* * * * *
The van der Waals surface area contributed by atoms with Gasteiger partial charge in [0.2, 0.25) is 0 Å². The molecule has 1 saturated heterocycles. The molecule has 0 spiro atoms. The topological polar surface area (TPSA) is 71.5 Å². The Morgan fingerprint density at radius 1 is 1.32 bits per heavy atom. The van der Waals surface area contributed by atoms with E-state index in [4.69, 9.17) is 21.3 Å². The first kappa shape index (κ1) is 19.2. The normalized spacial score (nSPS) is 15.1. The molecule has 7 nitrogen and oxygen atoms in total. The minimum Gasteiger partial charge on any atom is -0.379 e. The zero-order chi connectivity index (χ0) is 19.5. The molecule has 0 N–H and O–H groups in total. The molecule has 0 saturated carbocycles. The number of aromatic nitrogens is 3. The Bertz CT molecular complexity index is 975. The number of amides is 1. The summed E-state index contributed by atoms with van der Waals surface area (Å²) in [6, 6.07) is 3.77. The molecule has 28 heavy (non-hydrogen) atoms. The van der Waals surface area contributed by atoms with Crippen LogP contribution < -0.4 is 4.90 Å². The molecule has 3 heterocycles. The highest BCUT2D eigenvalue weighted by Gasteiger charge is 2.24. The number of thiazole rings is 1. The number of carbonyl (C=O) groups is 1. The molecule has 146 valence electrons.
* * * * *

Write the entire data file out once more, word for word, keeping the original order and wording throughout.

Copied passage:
The van der Waals surface area contributed by atoms with Gasteiger partial charge in [0.2, 0.25) is 0 Å². The molecule has 1 saturated heterocycles. The molecule has 0 spiro atoms. The topological polar surface area (TPSA) is 71.5 Å². The Morgan fingerprint density at radius 1 is 1.32 bits per heavy atom. The van der Waals surface area contributed by atoms with E-state index in [4.69, 9.17) is 21.3 Å². The first kappa shape index (κ1) is 19.2. The normalized spacial score (nSPS) is 15.1. The molecule has 7 nitrogen and oxygen atoms in total. The minimum Gasteiger partial charge on any atom is -0.379 e. The zero-order chi connectivity index (χ0) is 19.5. The molecule has 0 N–H and O–H groups in total. The molecule has 0 saturated carbocycles. The number of aromatic nitrogens is 3. The Bertz CT molecular complexity index is 975. The number of amides is 1. The summed E-state index contributed by atoms with van der Waals surface area (Å²) in [6, 6.07) is 3.77. The molecule has 28 heavy (non-hydrogen) atoms. The van der Waals surface area contributed by atoms with Crippen LogP contribution < -0.4 is 4.90 Å². The molecule has 3 heterocycles. The highest BCUT2D eigenvalue weighted by Gasteiger charge is 2.24. The number of thiazole rings is 1. The number of carbonyl (C=O) groups is 1. The molecule has 146 valence electrons.